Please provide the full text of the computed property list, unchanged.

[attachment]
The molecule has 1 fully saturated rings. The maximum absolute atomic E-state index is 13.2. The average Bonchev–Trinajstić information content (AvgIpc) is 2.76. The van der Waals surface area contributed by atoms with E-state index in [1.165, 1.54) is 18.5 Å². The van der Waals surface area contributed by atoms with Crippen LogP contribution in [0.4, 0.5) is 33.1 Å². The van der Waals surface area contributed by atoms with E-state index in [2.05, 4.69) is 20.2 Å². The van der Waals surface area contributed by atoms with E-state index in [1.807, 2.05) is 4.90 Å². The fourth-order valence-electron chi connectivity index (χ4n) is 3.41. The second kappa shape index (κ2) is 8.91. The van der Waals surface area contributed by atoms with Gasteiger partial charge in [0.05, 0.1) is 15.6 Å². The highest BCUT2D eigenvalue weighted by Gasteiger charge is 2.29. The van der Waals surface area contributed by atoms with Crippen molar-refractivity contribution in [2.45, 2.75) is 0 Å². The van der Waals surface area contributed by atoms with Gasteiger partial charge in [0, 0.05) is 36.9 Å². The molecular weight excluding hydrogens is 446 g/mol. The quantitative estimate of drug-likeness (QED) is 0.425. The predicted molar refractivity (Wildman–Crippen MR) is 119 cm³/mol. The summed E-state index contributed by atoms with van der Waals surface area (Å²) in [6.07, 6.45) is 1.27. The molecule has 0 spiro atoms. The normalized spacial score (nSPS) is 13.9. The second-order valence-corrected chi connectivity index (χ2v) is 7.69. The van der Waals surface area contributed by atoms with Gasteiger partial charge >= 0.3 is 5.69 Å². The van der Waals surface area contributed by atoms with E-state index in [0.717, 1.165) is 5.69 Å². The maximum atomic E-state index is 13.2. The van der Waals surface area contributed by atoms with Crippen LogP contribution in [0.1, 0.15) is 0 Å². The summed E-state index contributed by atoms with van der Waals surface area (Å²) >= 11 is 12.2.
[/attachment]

The molecule has 1 fully saturated rings. The maximum absolute atomic E-state index is 13.2. The average Bonchev–Trinajstić information content (AvgIpc) is 2.76. The van der Waals surface area contributed by atoms with E-state index in [1.165, 1.54) is 18.5 Å². The van der Waals surface area contributed by atoms with Crippen LogP contribution in [0.4, 0.5) is 33.1 Å². The van der Waals surface area contributed by atoms with E-state index in [2.05, 4.69) is 20.2 Å². The van der Waals surface area contributed by atoms with E-state index in [1.807, 2.05) is 4.90 Å². The fourth-order valence-electron chi connectivity index (χ4n) is 3.41. The second kappa shape index (κ2) is 8.91. The van der Waals surface area contributed by atoms with Gasteiger partial charge in [0.05, 0.1) is 15.6 Å². The highest BCUT2D eigenvalue weighted by Gasteiger charge is 2.29. The van der Waals surface area contributed by atoms with Crippen molar-refractivity contribution in [2.45, 2.75) is 0 Å². The van der Waals surface area contributed by atoms with Gasteiger partial charge in [0, 0.05) is 36.9 Å². The molecular weight excluding hydrogens is 446 g/mol. The quantitative estimate of drug-likeness (QED) is 0.425. The predicted molar refractivity (Wildman–Crippen MR) is 119 cm³/mol. The summed E-state index contributed by atoms with van der Waals surface area (Å²) in [6.07, 6.45) is 1.27. The molecule has 0 spiro atoms. The normalized spacial score (nSPS) is 13.9. The second-order valence-corrected chi connectivity index (χ2v) is 7.69. The van der Waals surface area contributed by atoms with Gasteiger partial charge >= 0.3 is 5.69 Å². The van der Waals surface area contributed by atoms with E-state index in [0.717, 1.165) is 5.69 Å². The maximum atomic E-state index is 13.2. The van der Waals surface area contributed by atoms with Crippen LogP contribution in [0.1, 0.15) is 0 Å². The summed E-state index contributed by atoms with van der Waals surface area (Å²) >= 11 is 12.2.